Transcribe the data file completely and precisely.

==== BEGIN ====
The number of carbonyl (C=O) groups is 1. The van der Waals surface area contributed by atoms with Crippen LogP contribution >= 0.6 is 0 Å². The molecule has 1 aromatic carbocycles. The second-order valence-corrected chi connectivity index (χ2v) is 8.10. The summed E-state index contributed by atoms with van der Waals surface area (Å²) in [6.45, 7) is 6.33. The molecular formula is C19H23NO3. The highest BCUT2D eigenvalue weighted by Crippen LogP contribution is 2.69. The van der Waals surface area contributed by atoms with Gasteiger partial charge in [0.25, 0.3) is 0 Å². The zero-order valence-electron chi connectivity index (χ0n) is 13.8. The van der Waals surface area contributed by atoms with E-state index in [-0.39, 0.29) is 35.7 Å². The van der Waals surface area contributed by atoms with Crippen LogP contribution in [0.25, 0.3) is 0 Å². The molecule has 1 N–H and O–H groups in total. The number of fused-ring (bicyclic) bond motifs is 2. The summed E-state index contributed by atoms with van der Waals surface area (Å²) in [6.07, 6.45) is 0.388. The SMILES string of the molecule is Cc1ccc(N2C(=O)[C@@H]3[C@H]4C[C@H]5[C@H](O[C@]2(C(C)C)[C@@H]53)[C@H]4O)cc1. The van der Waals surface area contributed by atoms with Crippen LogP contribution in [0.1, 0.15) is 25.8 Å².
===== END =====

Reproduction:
The number of carbonyl (C=O) groups is 1. The van der Waals surface area contributed by atoms with Crippen LogP contribution >= 0.6 is 0 Å². The molecule has 1 aromatic carbocycles. The second-order valence-corrected chi connectivity index (χ2v) is 8.10. The summed E-state index contributed by atoms with van der Waals surface area (Å²) in [6.45, 7) is 6.33. The molecular formula is C19H23NO3. The highest BCUT2D eigenvalue weighted by Crippen LogP contribution is 2.69. The van der Waals surface area contributed by atoms with Gasteiger partial charge in [0.25, 0.3) is 0 Å². The zero-order valence-electron chi connectivity index (χ0n) is 13.8. The van der Waals surface area contributed by atoms with E-state index in [-0.39, 0.29) is 35.7 Å². The van der Waals surface area contributed by atoms with Crippen LogP contribution in [0.25, 0.3) is 0 Å². The molecule has 1 N–H and O–H groups in total. The number of fused-ring (bicyclic) bond motifs is 2. The summed E-state index contributed by atoms with van der Waals surface area (Å²) in [6.07, 6.45) is 0.388. The SMILES string of the molecule is Cc1ccc(N2C(=O)[C@@H]3[C@H]4C[C@H]5[C@H](O[C@]2(C(C)C)[C@@H]53)[C@H]4O)cc1. The van der Waals surface area contributed by atoms with Crippen LogP contribution in [0.1, 0.15) is 25.8 Å².